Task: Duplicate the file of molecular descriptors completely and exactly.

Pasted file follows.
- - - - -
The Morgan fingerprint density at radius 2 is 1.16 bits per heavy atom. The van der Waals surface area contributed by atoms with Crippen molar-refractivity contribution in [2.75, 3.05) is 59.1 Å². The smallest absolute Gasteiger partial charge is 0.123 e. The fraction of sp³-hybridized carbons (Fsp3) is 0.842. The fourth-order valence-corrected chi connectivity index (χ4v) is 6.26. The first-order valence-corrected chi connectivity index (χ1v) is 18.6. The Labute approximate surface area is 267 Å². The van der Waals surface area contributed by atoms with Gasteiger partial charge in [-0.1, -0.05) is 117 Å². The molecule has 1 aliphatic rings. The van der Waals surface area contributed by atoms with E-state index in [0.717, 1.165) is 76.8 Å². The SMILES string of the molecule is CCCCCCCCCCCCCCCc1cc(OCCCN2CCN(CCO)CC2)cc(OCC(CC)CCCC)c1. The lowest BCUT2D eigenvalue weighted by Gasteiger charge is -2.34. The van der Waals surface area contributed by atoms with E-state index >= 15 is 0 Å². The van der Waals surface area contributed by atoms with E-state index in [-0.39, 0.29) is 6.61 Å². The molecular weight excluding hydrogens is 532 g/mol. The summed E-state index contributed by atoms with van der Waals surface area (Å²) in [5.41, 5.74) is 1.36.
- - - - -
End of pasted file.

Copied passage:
The Morgan fingerprint density at radius 2 is 1.16 bits per heavy atom. The van der Waals surface area contributed by atoms with Crippen molar-refractivity contribution in [2.75, 3.05) is 59.1 Å². The smallest absolute Gasteiger partial charge is 0.123 e. The fraction of sp³-hybridized carbons (Fsp3) is 0.842. The fourth-order valence-corrected chi connectivity index (χ4v) is 6.26. The first-order valence-corrected chi connectivity index (χ1v) is 18.6. The Labute approximate surface area is 267 Å². The van der Waals surface area contributed by atoms with Gasteiger partial charge in [-0.1, -0.05) is 117 Å². The molecule has 1 aliphatic rings. The van der Waals surface area contributed by atoms with E-state index in [0.717, 1.165) is 76.8 Å². The SMILES string of the molecule is CCCCCCCCCCCCCCCc1cc(OCCCN2CCN(CCO)CC2)cc(OCC(CC)CCCC)c1. The lowest BCUT2D eigenvalue weighted by Gasteiger charge is -2.34. The van der Waals surface area contributed by atoms with E-state index >= 15 is 0 Å². The van der Waals surface area contributed by atoms with E-state index in [-0.39, 0.29) is 6.61 Å². The molecular weight excluding hydrogens is 532 g/mol. The summed E-state index contributed by atoms with van der Waals surface area (Å²) in [5.41, 5.74) is 1.36.